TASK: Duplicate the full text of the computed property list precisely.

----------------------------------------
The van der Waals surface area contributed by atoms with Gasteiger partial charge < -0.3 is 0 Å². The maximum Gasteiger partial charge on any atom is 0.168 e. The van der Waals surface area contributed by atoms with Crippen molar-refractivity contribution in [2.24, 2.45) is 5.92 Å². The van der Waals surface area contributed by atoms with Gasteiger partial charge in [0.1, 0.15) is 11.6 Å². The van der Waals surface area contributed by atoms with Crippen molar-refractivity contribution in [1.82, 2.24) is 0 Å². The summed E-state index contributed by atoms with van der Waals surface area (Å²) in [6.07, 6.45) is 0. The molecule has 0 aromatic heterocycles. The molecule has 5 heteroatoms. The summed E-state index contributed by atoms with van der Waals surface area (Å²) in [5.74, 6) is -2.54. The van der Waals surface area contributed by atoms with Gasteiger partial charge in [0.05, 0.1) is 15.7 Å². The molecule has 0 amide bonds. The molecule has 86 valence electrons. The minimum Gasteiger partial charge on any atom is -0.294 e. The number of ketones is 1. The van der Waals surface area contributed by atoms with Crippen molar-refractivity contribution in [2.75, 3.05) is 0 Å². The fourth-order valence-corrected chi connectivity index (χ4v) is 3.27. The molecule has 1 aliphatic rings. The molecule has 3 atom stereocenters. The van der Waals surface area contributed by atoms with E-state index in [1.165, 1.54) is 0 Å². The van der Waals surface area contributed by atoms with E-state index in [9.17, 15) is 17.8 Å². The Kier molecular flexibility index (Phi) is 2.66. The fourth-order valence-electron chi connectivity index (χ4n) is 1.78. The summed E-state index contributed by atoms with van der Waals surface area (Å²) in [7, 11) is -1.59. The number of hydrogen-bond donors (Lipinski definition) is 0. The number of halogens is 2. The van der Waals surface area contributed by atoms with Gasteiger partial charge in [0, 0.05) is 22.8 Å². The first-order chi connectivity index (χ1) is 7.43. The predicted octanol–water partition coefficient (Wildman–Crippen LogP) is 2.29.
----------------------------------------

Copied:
The van der Waals surface area contributed by atoms with Gasteiger partial charge < -0.3 is 0 Å². The maximum Gasteiger partial charge on any atom is 0.168 e. The van der Waals surface area contributed by atoms with Crippen molar-refractivity contribution in [2.24, 2.45) is 5.92 Å². The van der Waals surface area contributed by atoms with Gasteiger partial charge in [0.1, 0.15) is 11.6 Å². The van der Waals surface area contributed by atoms with Crippen molar-refractivity contribution in [1.82, 2.24) is 0 Å². The summed E-state index contributed by atoms with van der Waals surface area (Å²) in [6.07, 6.45) is 0. The molecule has 0 aromatic heterocycles. The molecule has 5 heteroatoms. The summed E-state index contributed by atoms with van der Waals surface area (Å²) in [5.74, 6) is -2.54. The van der Waals surface area contributed by atoms with Gasteiger partial charge in [0.05, 0.1) is 15.7 Å². The molecule has 0 amide bonds. The molecule has 86 valence electrons. The minimum Gasteiger partial charge on any atom is -0.294 e. The number of ketones is 1. The van der Waals surface area contributed by atoms with Crippen molar-refractivity contribution in [2.75, 3.05) is 0 Å². The fourth-order valence-corrected chi connectivity index (χ4v) is 3.27. The molecule has 1 aliphatic rings. The molecule has 3 atom stereocenters. The van der Waals surface area contributed by atoms with E-state index in [1.165, 1.54) is 0 Å². The van der Waals surface area contributed by atoms with E-state index in [9.17, 15) is 17.8 Å². The Kier molecular flexibility index (Phi) is 2.66. The fourth-order valence-electron chi connectivity index (χ4n) is 1.78. The summed E-state index contributed by atoms with van der Waals surface area (Å²) in [7, 11) is -1.59. The number of hydrogen-bond donors (Lipinski definition) is 0. The number of halogens is 2. The van der Waals surface area contributed by atoms with Gasteiger partial charge in [0, 0.05) is 22.8 Å². The first-order chi connectivity index (χ1) is 7.43. The predicted octanol–water partition coefficient (Wildman–Crippen LogP) is 2.29.